All film lovers, amateur and professional, no matter how well-versed, have gaps in their movie knowledge. For me, one category in which I lack, and which nags at me the most, is Bollywood. I excuse myself by remembering that South Asian cinema is a gigantic entity, particularly when taking into account movies produced outside of Mumbai, which looms as large to that genre as Los Angeles does to “Hollywood.”
There’s no shortage of streaming services touting films in Hindi, but to give myself a brief refresher course in contemporary Bollywood, I initially checked out what the kids call a trusted brand — Amazon Video. In March the company began the channel Heera, which is available to Amazon Prime members for $4.99 a month. Its offerings are extensive: “Heera Bollywood Movies,” “Heera Telugu Movies,” “Heera Tamil Movies,” “Heera Marathi Movies,” “Heera Bengali Movies.” The site also offers series, including “Inside Edge,” an Amazon original about a cricket team that’s quite a bit more explicit in terms of content than most Bollywood movies — the first episode features a player having sex and taking drugs simultaneously in the workout room while a match is in progress. (While Heera itself is only available in the United States and Britain, Amazon offers the series worldwide on Prime.) Declining to give an exact number, an Amazon Video publicist told me that the site offers “several hundred movies and TV episodes.”
One salient feature of Bollywood fare is that individual movies encompass a wide variety of genres; this elasticity is part of how Bollywood film language is radically different from the West’s. “Badrinath Ki Dulhania,” directed by Shashank Khaitan and starring Varun Dhawan and Alia Bhatt, is a recent romantic comedy/musical/melodrama that begins with a lengthy text disclaimer about the illegality of dowries (dowries being a salient feature of the film’s action). The story concerns arranged marriages in a provincial region, but its lead characters, a handsome knucklehead and an independent-minded woman, are sufficiently stock to register as “universal.” It’s all fun and games until the woman runs off to Singapore to train for a job as a flight attendant. All the families are scandalized to the extent that one patriarchal figure vows to track her down and “hang her body in the streets so it’s a lesson that women shouldn’t go past their limits.”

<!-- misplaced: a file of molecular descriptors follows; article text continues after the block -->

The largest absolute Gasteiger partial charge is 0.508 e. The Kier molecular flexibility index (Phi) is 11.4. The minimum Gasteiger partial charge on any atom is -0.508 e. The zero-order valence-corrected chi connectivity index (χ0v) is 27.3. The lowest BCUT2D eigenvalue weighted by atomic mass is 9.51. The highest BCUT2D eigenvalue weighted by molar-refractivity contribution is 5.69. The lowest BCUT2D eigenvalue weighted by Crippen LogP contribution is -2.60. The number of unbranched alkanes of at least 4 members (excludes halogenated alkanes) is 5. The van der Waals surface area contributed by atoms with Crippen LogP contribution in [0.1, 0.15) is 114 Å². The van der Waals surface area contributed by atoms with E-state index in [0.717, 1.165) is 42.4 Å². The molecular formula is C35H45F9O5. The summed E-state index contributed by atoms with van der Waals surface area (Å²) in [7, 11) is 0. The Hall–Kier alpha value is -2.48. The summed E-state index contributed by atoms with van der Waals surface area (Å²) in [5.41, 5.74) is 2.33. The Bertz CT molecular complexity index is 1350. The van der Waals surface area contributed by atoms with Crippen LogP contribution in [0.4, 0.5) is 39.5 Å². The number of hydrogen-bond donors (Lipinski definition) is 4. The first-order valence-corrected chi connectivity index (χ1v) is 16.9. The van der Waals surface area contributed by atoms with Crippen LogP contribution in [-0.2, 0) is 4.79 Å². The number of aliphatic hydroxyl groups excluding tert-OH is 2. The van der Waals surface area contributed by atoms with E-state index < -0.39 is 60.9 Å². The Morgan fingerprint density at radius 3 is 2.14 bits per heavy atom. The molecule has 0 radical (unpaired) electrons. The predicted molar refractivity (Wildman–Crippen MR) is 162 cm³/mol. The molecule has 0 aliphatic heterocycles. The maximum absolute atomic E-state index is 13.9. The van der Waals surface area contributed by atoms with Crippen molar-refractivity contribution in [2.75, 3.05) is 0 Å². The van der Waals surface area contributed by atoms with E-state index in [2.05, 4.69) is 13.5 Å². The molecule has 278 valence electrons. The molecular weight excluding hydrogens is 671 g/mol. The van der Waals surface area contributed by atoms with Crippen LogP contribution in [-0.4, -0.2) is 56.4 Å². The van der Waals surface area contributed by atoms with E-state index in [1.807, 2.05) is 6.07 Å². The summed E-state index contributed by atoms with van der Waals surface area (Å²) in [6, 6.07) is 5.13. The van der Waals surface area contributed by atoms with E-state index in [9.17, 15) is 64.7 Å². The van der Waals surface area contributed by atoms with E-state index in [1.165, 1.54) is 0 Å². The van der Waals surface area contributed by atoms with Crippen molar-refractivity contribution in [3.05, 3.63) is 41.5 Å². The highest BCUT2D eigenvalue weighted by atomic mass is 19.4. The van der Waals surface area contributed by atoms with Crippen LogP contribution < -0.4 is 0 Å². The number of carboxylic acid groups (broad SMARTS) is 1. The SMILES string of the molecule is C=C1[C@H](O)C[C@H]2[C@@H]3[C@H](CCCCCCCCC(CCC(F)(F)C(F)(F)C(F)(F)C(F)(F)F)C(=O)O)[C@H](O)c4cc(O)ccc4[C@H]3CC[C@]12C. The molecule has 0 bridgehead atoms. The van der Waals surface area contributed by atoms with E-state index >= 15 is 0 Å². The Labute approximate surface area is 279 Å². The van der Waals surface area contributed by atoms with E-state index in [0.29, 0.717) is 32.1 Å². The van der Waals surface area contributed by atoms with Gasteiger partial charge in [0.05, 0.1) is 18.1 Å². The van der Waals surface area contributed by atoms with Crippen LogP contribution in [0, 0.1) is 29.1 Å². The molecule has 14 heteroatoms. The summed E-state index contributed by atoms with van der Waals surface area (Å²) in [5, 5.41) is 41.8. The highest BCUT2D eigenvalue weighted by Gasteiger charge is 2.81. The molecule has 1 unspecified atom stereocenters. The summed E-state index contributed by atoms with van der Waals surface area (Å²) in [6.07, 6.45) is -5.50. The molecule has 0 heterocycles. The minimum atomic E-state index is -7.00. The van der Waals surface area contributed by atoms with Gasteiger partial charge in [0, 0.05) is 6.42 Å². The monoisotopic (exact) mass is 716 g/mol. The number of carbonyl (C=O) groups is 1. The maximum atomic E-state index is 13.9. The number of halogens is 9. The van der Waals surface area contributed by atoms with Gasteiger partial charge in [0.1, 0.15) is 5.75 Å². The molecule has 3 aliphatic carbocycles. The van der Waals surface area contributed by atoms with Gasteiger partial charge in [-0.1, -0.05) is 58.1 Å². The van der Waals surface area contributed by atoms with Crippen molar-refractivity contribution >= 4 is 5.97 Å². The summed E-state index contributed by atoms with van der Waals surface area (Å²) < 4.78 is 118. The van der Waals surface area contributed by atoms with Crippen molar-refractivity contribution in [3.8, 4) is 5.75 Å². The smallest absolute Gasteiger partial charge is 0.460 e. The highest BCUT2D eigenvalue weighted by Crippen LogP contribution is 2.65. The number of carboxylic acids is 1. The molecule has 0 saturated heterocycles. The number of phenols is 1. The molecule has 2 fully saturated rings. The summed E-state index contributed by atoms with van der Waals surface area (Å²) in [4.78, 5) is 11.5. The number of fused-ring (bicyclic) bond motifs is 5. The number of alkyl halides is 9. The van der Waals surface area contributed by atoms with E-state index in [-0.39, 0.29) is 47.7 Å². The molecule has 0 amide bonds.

Everything works out in the end. Regardless of the gravity of some of its situations, the movie maintains a consistent cheery glossiness and is lit in the manner of a particularly lifestyle-opulent hip-hop music video (like the Notorious B.I.G.’s “Hypnotize”). The leads are attractive, the music infectious (in its Auto-Tuned way) and the big dance numbers big.
I prefer action movies, and Heera has the very frenetic 2012 spy thriller “Ek Tha Tiger” and the engaging 2004 buddy-cops-versus-motorcycle-gangs “Dhoom,” which climaxes with an elaborate robbery intercut with a musical dance number in which the participants sing “Fiesta Latina, it’s driving wild/Come salsa with me now, it’s party time.” This movie came in its original language, Hindi, with no subtitles, but if you’re a non-Hindi speaker who understands the dynamics of buddy-cop movies, it’s not too hard to follow. (Amazon Video told me: “We provide English subtitles where available and are working hard to ensure all Heera titles include them.”) I recommend you go to Amazon’s preferences and customize the subtitling to your tastes before using the channel; the default preset I had on through my PlayStation 4 yielded a small yellow box with black lettering that was a challenge to read on movies that did have subtitles. It looks as if Amazon’s own Fire TV offers the easiest way to customize subtitles.
As much as the channel offers, it’s not a one-stop shop. I had a list of movies I wanted to check out, or check out again, and they were not on Heera. They are available on Amazon Video, but in à la carte rent/buy options. These included the elaborate — and some would say eccentric even by Bollywood standards — 1992 period epic “Khuda Gawah” and the potentially overpowering 2013 Tamil action picture “Singam II,” which can each be rented for $3.99 and purchased for $19.99.
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